• A third and emerging mechanism is that cocoa flavanols may be able to positively affect mitochondrial structure and function via increased permeability of the mitochondrial cell walls and stimulation of mitochondrial biogenesis(5). In plain English, cocoa flavanols may be able to increase the health and the number of mitochondria (the cells’ energy producing factories) in the body. This is important since a decline in mitochondrial function is known to be associated with poor vascular health.

Although more research is needed to clarify these mechanisms, both the increased NO levels and the mitochondrial benefits produced by cocoa flavanols have potentially important implications for athletes. As we’ve already mentioned, increased levels of nitric oxide are known to stimulate blood flow to the muscles, which can result in both endurance and strength performance gains in athletes(6-9).

In addition, any nutritional intervention that improves mitochondrial health and numbers is almost certainly beneficial for endurance performance. That’s because we know that a key element of endurance adaptation following a bout of endurance exercise, is that key genes are stimulated by two signalling molecules (AMPK and PGC1-alpha) to synthesize more mitochondria and mitochondrial enzymes involved in aerobic metabolism(10). All things being equal, more and better functioning mitochondria inevitably lead to better endurance performance!


Dried cocoa beans are packed in hessian sacks on a cocoa farm in Western Ghana.


How effective are cocoa products for producing blood pressure/blood flow benefits?

One of the questions about the benefits of cocoa is how effective it really is at producing benefits. Despite an abundance of research, it’s been hard to draw firm conclusions due to a number of factors:

  • Studies have used a variety of cocoa products – eg cocoa beverages, milk chocolate and dark chocolate of different strengths (% cocoa solids).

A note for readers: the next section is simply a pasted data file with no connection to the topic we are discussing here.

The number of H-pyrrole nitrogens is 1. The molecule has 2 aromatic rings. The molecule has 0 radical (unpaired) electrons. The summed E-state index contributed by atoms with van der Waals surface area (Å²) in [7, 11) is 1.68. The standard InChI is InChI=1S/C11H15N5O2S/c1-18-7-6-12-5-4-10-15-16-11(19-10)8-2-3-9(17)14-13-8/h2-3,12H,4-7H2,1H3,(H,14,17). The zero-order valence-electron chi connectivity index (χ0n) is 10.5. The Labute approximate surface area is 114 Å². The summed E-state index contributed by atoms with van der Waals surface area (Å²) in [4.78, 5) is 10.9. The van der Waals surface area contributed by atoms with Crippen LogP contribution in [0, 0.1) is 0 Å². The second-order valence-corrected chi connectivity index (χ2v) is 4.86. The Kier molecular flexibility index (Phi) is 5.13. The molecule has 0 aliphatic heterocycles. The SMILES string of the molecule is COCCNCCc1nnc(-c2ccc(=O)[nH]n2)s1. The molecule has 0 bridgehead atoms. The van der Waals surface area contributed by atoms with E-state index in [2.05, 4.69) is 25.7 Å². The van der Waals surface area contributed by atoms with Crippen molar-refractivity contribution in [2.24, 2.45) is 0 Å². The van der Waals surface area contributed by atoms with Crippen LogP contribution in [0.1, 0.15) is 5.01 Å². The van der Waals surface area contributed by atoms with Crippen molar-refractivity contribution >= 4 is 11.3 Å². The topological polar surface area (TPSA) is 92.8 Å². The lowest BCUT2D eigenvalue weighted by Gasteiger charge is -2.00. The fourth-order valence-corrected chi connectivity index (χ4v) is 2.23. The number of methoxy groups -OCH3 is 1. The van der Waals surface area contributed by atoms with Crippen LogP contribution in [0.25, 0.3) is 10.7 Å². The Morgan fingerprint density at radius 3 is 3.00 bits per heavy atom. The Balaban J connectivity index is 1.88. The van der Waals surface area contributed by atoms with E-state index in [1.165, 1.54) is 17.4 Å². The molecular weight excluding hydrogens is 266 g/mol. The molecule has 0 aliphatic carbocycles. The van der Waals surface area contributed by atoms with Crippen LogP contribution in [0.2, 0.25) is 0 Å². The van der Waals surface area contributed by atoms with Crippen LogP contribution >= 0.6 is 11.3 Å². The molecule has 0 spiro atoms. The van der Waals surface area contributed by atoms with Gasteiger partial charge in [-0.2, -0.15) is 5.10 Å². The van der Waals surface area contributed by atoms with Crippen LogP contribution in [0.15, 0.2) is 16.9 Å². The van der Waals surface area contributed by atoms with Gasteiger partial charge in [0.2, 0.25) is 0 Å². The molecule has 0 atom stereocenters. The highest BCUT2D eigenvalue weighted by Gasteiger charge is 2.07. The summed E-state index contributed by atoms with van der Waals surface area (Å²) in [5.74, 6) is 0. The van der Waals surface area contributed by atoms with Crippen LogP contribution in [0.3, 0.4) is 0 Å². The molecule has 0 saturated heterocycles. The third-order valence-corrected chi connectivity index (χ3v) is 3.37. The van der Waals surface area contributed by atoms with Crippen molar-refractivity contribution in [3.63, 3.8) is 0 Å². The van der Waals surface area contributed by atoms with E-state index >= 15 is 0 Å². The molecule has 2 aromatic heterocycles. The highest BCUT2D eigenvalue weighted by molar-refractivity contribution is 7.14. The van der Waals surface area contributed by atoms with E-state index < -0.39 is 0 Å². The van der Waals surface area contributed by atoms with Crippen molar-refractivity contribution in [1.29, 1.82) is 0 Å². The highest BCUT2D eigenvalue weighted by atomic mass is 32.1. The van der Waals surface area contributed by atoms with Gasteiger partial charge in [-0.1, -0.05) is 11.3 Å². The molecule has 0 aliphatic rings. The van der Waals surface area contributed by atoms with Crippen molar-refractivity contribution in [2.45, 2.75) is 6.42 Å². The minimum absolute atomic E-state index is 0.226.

• Studies have used different doses of cocoa products and in interventions lasting for very different time periods.
  • Studies have used different cocoa varieties containing different levels of polyphenols and flavanols.
  • Some studies have used subjects with high blood pressure while others have used studies with normal blood pressure.

In an effort to reach a definitive answer to the above, a brand new study published in the journal ‘Foods’ has drawn all the data together(11). This study has pooled all the data from 31 previous studies on the subject of cocoa consumption and blood pressure, and analyzed studies where subjects had either normal or high blood pressure (a systolic pressure of over 130mm Hg) and where cocoa products were consumed for at least two weeks. The researchers concluded the following:

  • Regardless of a subject’s starting blood pressure (ie high or normal), the consumption of cocoa products for more than two weeks was associated with significant reductions in systolic (see figure 1) and diastolic blood pressure (diastolic = pressure in between heartbeats when the heart is relaxed; systolic = pressure when the heart contracts).
  • Compared with cocoa beverages, which on average lowered resting systolic blood pressure average by around 1.5mm Hg, dark chocolate lowered systolic blood pressure by 4mm Hg.
  • When the daily intake of flavanols from cocoa products (ie the cocoa variety was flavanol rich) was above 900 mg, the blood-pressure lowering effect was even greater.

Figure 1: the pooled effect of cocoa consumption on 24-h systolic blood pressure

Each black diamond shows the overall effect of cocoa consumption. On the scale bottom right, zero = no benefit; a negative number shows a drop in blood pressure. This drop was evident regardless of whether subjects had high or normal blood pressure at baseline.